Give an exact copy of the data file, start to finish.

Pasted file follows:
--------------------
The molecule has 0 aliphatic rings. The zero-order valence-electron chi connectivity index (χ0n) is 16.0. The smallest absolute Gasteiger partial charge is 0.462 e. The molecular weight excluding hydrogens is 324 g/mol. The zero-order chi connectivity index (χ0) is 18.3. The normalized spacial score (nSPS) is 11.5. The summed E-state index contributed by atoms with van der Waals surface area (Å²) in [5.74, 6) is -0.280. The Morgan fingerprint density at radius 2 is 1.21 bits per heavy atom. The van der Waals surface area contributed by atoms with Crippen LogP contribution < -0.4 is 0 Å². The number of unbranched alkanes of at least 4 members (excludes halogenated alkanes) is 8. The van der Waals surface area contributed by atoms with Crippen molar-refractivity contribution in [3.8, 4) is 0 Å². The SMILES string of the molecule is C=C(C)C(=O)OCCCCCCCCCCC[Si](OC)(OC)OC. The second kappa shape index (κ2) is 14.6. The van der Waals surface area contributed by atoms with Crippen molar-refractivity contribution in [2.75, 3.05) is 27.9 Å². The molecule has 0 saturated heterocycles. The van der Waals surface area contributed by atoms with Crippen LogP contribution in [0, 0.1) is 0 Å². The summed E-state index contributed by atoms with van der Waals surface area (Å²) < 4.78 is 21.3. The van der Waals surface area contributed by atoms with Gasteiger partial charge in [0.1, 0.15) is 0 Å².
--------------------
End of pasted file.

The molecule has 0 aliphatic rings. The zero-order valence-electron chi connectivity index (χ0n) is 16.0. The smallest absolute Gasteiger partial charge is 0.462 e. The molecular weight excluding hydrogens is 324 g/mol. The zero-order chi connectivity index (χ0) is 18.3. The normalized spacial score (nSPS) is 11.5. The summed E-state index contributed by atoms with van der Waals surface area (Å²) in [5.74, 6) is -0.280. The Morgan fingerprint density at radius 2 is 1.21 bits per heavy atom. The van der Waals surface area contributed by atoms with Crippen LogP contribution < -0.4 is 0 Å². The number of unbranched alkanes of at least 4 members (excludes halogenated alkanes) is 8. The van der Waals surface area contributed by atoms with Crippen molar-refractivity contribution in [3.8, 4) is 0 Å². The SMILES string of the molecule is C=C(C)C(=O)OCCCCCCCCCCC[Si](OC)(OC)OC. The second kappa shape index (κ2) is 14.6. The van der Waals surface area contributed by atoms with Crippen molar-refractivity contribution in [2.75, 3.05) is 27.9 Å². The molecule has 0 saturated heterocycles. The van der Waals surface area contributed by atoms with Crippen LogP contribution in [0, 0.1) is 0 Å². The summed E-state index contributed by atoms with van der Waals surface area (Å²) < 4.78 is 21.3. The van der Waals surface area contributed by atoms with Gasteiger partial charge in [0.1, 0.15) is 0 Å².